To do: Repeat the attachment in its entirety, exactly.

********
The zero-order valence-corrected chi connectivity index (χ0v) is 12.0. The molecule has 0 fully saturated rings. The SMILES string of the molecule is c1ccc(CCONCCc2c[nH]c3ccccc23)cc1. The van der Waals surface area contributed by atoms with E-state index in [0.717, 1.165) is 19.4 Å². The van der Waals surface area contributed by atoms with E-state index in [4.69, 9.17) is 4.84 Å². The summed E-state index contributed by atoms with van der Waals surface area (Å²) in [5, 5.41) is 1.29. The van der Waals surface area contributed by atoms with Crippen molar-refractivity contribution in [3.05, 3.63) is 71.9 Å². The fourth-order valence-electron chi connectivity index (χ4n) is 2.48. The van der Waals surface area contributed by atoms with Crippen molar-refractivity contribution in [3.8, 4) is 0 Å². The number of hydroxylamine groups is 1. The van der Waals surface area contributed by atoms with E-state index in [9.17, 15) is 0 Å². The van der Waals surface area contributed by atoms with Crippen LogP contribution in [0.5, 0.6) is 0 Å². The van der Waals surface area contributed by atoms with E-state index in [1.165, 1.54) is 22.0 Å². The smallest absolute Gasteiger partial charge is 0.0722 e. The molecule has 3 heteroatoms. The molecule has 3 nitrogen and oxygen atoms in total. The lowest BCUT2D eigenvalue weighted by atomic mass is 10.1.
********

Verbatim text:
The zero-order valence-corrected chi connectivity index (χ0v) is 12.0. The molecule has 0 fully saturated rings. The SMILES string of the molecule is c1ccc(CCONCCc2c[nH]c3ccccc23)cc1. The van der Waals surface area contributed by atoms with E-state index in [0.717, 1.165) is 19.4 Å². The van der Waals surface area contributed by atoms with E-state index in [4.69, 9.17) is 4.84 Å². The summed E-state index contributed by atoms with van der Waals surface area (Å²) in [5, 5.41) is 1.29. The van der Waals surface area contributed by atoms with Crippen molar-refractivity contribution in [3.05, 3.63) is 71.9 Å². The fourth-order valence-electron chi connectivity index (χ4n) is 2.48. The van der Waals surface area contributed by atoms with Crippen molar-refractivity contribution in [3.8, 4) is 0 Å². The number of hydroxylamine groups is 1. The van der Waals surface area contributed by atoms with E-state index in [9.17, 15) is 0 Å². The van der Waals surface area contributed by atoms with Crippen LogP contribution in [0.5, 0.6) is 0 Å². The van der Waals surface area contributed by atoms with E-state index in [1.165, 1.54) is 22.0 Å². The smallest absolute Gasteiger partial charge is 0.0722 e. The molecule has 3 heteroatoms. The molecule has 3 nitrogen and oxygen atoms in total. The lowest BCUT2D eigenvalue weighted by atomic mass is 10.1.